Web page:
Just when historic figures Pauline Weaver, Joseph R. Walker, Jack Swilling and Henry Wickenburg were prospecting in central Arizona in 1863, the White Tank Mountains found their place on the first Arizona Territorial map. In fact, the mountain range is on almost every map from 1863 on. Even before Phoenix shows up on maps as a “settlement”, the White Tank Mountains were an important part of Arizona’s history. The White Tank watering hole, that gives the mountains their name, was located in the northeast end of the range and was the only year round source of water for miles. Early travelers had to know where it was. The desert was 20 to 30 miles in each direction along the White Tank Wagon Road. This supply road stretched from Maricopa Wells, south of the Gila River, to Wickenburg and then continued north to the new territorial capital in Prescott. Remnants of the road are few and the watering hole itself is now gone. The white granite cliffs surrounding the large natural tank, caved in during a huge storm, obliterating the White Tank.
In the estimated one hundred and fifteen years since the White Tank has been gone, the White Tank Mountains have continued to quietly provide a valuable service to the far west valley of the Phoenix metropolitan area. The mountains were the site of hundreds of small mining claims. The water sources in the mountains allowed for ranching operations, including grazing cattle, sheep and goats. The abundant wildlife made the White Tank Mountains a favorite destination for hunters and nearby residents have used the mountains as a recreation destination for generations.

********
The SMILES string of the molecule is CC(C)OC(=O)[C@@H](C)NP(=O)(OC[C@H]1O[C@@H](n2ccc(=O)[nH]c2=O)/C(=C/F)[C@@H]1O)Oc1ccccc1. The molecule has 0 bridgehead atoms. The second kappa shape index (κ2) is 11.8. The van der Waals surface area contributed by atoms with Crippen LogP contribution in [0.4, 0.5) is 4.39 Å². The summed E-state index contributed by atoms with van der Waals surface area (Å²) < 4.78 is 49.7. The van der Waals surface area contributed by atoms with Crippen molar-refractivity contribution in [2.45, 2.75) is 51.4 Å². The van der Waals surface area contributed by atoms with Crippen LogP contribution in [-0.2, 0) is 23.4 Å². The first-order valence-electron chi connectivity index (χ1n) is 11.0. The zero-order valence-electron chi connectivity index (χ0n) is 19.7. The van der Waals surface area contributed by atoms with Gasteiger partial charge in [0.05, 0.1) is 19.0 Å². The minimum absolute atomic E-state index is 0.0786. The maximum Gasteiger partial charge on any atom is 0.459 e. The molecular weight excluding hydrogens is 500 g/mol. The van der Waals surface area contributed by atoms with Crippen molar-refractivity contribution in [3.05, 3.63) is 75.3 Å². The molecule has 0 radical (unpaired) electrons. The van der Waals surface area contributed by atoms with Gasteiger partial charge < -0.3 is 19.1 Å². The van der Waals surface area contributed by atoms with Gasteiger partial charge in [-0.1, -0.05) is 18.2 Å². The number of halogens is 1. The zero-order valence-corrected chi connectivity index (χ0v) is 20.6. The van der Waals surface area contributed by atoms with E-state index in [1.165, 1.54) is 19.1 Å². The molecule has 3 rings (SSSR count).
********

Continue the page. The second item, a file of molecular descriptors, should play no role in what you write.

The White Tank Mountains are now at a critical stage in their history. The cities that surround the range are beginning to develop right up into the foothills. The perils of new development also bring opportunities of preservation. The new White Tank Mountain Conservancy has been established with the help of all the major players in the area. This group will have the structure and resources to do what needs to be done to study, preserve, protect and document the flora, fauna and ancient history of the area. Having been ignored by researchers, scholars and even most valley residents, the goal is to bring the White Tank Mountains back to the importance it once held in the valley.
May I invite you to discover the White Tank Mountains for yourself? The spring wild flowers should the best in decades this year. Star gazers head into the park each time a major comet or meteor shower is expected. The petroglyphs left by ancient the Hohokam are a wonder. Hiking up to see the waterfall after a rain shower is an easy hike and gives a close up look at petroglyphs. Nature photography, picnicking, hiking, camping, bicycling and horseback riding all can be experienced in the wonder of the Sonoran Desert and practically in your own backyard.
Next time you stop to admire the colors of the sunset, look at the dark silhouette of the mountains at their base. The White Tank Mountains still stand quietly, waiting to be of importance to Arizona again.
More information about the Conservancy is available at their web site. Please visit and think about signing up to be a volunteer. I have. http://www.WTMConservancy.org